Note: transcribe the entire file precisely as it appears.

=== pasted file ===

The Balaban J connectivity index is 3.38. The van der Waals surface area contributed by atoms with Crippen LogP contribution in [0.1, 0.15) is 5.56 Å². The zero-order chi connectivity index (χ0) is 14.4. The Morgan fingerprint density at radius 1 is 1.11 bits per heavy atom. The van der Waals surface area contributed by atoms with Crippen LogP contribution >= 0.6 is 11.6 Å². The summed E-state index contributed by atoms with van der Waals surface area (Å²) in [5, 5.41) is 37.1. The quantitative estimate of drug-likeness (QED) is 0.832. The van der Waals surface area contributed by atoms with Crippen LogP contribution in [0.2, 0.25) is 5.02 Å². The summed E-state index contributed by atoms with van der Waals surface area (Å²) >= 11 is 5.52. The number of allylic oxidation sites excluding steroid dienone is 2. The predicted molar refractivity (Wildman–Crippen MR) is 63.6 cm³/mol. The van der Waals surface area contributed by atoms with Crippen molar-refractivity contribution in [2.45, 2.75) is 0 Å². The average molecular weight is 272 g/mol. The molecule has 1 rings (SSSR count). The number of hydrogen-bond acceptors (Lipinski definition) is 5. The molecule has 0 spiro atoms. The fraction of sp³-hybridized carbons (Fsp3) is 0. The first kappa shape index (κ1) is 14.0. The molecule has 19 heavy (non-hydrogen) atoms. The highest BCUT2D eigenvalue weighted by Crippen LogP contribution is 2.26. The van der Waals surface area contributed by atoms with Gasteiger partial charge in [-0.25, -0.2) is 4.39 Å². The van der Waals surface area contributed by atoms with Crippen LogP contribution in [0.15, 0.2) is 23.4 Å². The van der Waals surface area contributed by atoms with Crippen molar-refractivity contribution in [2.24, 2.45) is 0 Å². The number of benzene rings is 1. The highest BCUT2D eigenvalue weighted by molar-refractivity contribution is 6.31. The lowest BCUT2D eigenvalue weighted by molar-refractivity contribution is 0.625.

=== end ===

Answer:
The Balaban J connectivity index is 3.38. The van der Waals surface area contributed by atoms with Crippen LogP contribution in [0.1, 0.15) is 5.56 Å². The zero-order chi connectivity index (χ0) is 14.4. The Morgan fingerprint density at radius 1 is 1.11 bits per heavy atom. The van der Waals surface area contributed by atoms with Crippen LogP contribution >= 0.6 is 11.6 Å². The summed E-state index contributed by atoms with van der Waals surface area (Å²) in [5, 5.41) is 37.1. The quantitative estimate of drug-likeness (QED) is 0.832. The van der Waals surface area contributed by atoms with Crippen LogP contribution in [0.2, 0.25) is 5.02 Å². The summed E-state index contributed by atoms with van der Waals surface area (Å²) >= 11 is 5.52. The number of allylic oxidation sites excluding steroid dienone is 2. The predicted molar refractivity (Wildman–Crippen MR) is 63.6 cm³/mol. The van der Waals surface area contributed by atoms with Crippen molar-refractivity contribution in [2.45, 2.75) is 0 Å². The average molecular weight is 272 g/mol. The molecule has 1 rings (SSSR count). The number of hydrogen-bond acceptors (Lipinski definition) is 5. The molecule has 0 spiro atoms. The fraction of sp³-hybridized carbons (Fsp3) is 0. The first kappa shape index (κ1) is 14.0. The molecule has 19 heavy (non-hydrogen) atoms. The highest BCUT2D eigenvalue weighted by Crippen LogP contribution is 2.26. The van der Waals surface area contributed by atoms with Gasteiger partial charge in [-0.25, -0.2) is 4.39 Å². The van der Waals surface area contributed by atoms with Crippen LogP contribution in [0.15, 0.2) is 23.4 Å². The van der Waals surface area contributed by atoms with Crippen molar-refractivity contribution in [2.24, 2.45) is 0 Å². The number of benzene rings is 1. The highest BCUT2D eigenvalue weighted by molar-refractivity contribution is 6.31. The lowest BCUT2D eigenvalue weighted by molar-refractivity contribution is 0.625.